Another major role that the government plays in order to impact the success of society is managing the education system. As the workforce has an increasing demand for human capital, it becomes even more crucial for individuals to obtain an education if they wish to succeed. Despite this fact, there has been a significant amount of controversy in regards to how the education system increases the inequalities in society through processes such as streaming and labelling. Although this negative outcome caused by the education system is existent, if examined from a functionalist perspective, schools are still essential to the community as they are required in order to prepare individuals for their futures in the workforce. In an essay by Michael B. Katz (University of Pennsylvania), it is stated that if a greater amount of investment is put into education, it will in fact increase economic growth and reduce inequality. This argument is supported by the claim that there was a decline in inequality within the 20th century which was caused by a greater supply of educated workers (Katz 2009:191) combined with the fact that inequality is negatively correlated with the overall economic success of society (Dugger 1998: p.301). Although this reduced inequality is not fully recognized in today’s society, as critics such as conflict theorists point out factors within the system that are causing greater inequalities among social classes, Katz believes that “education takes a long time to work its magic” (Katz, 2009). In other words, issues such as economic growth and inequality are much too complex to be solved in the short run, which may be the reason behind why we still see signs of inequality within today’s well educated society. Moreover, if the government or organized structure were to be abolished, there would no longer be an education system in place, decreasing the overall intellectual capacity of society. Also, according to Katz, these measures would also be accompanied by an increase in inequality, which Dugger believes will result in the plundering of the entire economy. With that being said, it is evident that instead of spending time on criticizing the presence of the education system which we need, the best option available in improving society is to maintain bureaucracy, continue to increase human capital, and make patient, yet necessary changes to the current system. In the aforementioned arguments, the requirement of government to bring about sustainability in both human and physical capital has been justified, but the issue of organizational structure must also be observed through a broader scope in order to evaluate the true underlying effects of having cooperative societies as opposed to competitive ones. The major question that must be asked to determine which type of society is most effective is, “whose goals are met?” In cooperative societies with regulation, the parties agree upon a single congruent goal and are motivated to help one another, since the success of one individual is also the success of the group in its entirety, and vice versa. On the other hand, in a competitive society without regulation, the goals of the parties are incongruent, forming a large discrepancy between each party’s goals. Analysis has shown that positive social outcomes arose when these discrepancies between goals were smaller, whereas as these discrepancies grew, negative outcomes came about (van Knippenberg, van Knippenberg & Wilke 2001: p.297-298). An example of such negative outcomes includes the abuse of power, due to the lack of regulation to control the extent to which the weaker members of society are manipulated. If the aforementioned question is then to be answered using this information, it is apparent that in a competitive society, the only members within the parties whose goals are met are the select few who are most powerful, whereas the entire society would achieve its goal together in a cooperative society. This once again reinforces the argument that competition and lack of regulation results in greater inequalities, which in turn affects the overall economic success of society. This also provides critics including conflict theorists, insight on how bureaucracy may be the best option available for society in order to minimize inequalities.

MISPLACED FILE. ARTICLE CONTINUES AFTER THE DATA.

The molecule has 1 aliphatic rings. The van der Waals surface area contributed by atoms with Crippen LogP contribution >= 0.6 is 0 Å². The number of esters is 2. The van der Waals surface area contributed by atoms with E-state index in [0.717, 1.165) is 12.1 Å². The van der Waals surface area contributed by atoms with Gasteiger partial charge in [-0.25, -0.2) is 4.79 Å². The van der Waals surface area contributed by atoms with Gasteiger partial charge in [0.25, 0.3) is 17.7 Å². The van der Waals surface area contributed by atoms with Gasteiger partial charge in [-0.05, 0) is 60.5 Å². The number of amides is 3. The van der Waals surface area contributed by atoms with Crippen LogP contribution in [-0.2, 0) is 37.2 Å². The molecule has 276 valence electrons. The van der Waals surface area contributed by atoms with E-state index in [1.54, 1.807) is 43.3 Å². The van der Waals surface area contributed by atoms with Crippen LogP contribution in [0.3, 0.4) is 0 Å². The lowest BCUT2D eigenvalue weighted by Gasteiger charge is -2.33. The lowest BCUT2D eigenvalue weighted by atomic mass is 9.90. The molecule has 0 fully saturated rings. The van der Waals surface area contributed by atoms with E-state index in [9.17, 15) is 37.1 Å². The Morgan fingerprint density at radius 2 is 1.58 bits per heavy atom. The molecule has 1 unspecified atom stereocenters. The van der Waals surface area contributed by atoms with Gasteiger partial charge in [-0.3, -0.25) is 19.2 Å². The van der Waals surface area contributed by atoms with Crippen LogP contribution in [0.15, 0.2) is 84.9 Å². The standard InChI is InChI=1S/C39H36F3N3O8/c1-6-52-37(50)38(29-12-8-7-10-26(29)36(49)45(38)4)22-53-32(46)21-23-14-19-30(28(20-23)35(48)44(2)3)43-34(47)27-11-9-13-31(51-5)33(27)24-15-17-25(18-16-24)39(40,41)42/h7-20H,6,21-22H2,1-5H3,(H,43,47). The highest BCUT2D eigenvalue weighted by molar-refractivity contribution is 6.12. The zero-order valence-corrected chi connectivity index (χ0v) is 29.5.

Consequently, when evaluating government through a functionalist’s perspective, it may be argued that its existence alone is evidence of it being more effective than a competitive society. If this were not the case, society would have made that adjustment and become competitive already on its own. This tendency of society adjusting to its greatest benefit is exemplified in the Prisoner’s Dilemma. The Prisoner’s Dilemma is ultimately a game in which two criminals are caught committing a crime and are forced to play a game in which they are pleading either innocent or guilty, and each scenario results in different outcomes. The point of this game is to prove that the greatest benefit is gained from cooperation and trust between the two criminals, because if both deny the crime, they will both receive the greatest benefit, but if only one denies, then the one who denies will receive the worst penalty, whereas the one who confesses will receive even greater benefit than if he/she were to deny with the other criminal (Silverstein, Cross, Brown & Rachlin 1998: p.124). Therefore, as the risk is extremely high for both criminals, they are forced to expect the other criminal’s decision based on experiences. If criminals in the past have attempted this risky game and have succeeded, their approaches will also be noted and copied by future criminals who wish to receive the greatest possible benefits as well (Silverstein, Cross, Brown & Rachlin 1998: p.134). This game links back to society’s tendency to adjust because as the criminals in the game are able to look back at past experiences and utilize them in order to attain the best outcome, society is also able to look back at experiences and adjust to the greatest possible outcome, which it has. Another essential thing to note about this game is that although the prisoners may receive the best outcome from both denying, they are still sentenced, but just for a shorter period of time. This relates to society once again in the sense that society has adjusted to the best outcome (bureaucracy) through its experiences, but that does not eliminate all existent issues, such as inequality; it only minimizes them.